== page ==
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Missing Link

By Philip Braithwaite

This story takes place directly after The Five Doctors.

Alastair Gordon Lethbridge-Stewart strolled along the grounds towards UNIT H.Q. with his colleague of old. The short man with dead straight jet black hair and a deeply lined face stared up at his old friend; old not for a Time Lord but certainly old in human terms.

The Time Lord knew why Lethbridge-Stewart was angry and still somewhat shaky, but he enquired regardless. ‘What's wrong, Brigadier? I mean, you haven't said a word the whole way home.’

Lethbridge-Stewart tried to maintain his military calm but found it difficult. ‘I'm not a Brigadier anymore I'm an old schoolteacher, and that Doctor, is what is wrong.’ The Time Lord was about to speak when Lethbridge-Stewart continued. ‘You drag me halfway across the galaxy, we meet old monsters that I was fighting almost twenty years ago and, Doctor, honestly, I'm too old for this!’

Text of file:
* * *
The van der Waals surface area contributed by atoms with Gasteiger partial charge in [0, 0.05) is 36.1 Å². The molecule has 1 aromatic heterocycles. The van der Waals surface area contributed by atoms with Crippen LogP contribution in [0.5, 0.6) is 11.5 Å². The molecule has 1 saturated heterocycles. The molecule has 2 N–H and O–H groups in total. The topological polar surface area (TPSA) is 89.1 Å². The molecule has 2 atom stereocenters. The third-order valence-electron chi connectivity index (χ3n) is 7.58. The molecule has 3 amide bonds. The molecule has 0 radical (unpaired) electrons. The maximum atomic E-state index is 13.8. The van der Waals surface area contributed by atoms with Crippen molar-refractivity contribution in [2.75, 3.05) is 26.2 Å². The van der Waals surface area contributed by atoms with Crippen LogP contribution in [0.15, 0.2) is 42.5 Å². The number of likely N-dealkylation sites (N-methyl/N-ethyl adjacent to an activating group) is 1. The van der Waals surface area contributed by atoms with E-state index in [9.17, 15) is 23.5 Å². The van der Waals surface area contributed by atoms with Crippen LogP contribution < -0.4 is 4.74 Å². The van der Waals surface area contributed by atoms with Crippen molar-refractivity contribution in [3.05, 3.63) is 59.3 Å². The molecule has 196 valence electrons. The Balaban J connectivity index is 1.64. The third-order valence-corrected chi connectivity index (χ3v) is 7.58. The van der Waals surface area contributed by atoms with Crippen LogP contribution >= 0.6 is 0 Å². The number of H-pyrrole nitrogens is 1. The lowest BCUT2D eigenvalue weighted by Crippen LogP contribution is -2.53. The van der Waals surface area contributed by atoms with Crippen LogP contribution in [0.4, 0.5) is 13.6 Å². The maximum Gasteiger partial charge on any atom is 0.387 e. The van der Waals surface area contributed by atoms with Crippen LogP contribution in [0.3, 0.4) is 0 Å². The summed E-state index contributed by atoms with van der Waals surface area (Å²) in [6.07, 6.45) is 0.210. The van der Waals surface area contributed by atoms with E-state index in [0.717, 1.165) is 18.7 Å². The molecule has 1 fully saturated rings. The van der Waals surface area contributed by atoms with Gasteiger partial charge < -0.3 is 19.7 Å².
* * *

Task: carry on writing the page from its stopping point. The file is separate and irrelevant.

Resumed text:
The Doctor was about to protest, but deep down he knew that Lethbridge-Stewart didn't really blame him so instead he smiled and said, ‘Just like old times eh?’

Lethbridge-Stewart grunted and looked the other way carefully concealing his own smile. The Doctor stopped walking. ‘I must go now, Brigadier.’ He said quietly.

Lethbridge-Stewart wanted to correct the Time Lord's error once again, but he was too taken aback by what the Doctor had said. Perhaps he should've expected it; after all it was the Doctor he was dealing with. ‘But why so soon?’ he asked, obviously deflated. ‘I thought you wanted to stay for my reunion, listen to my speech?’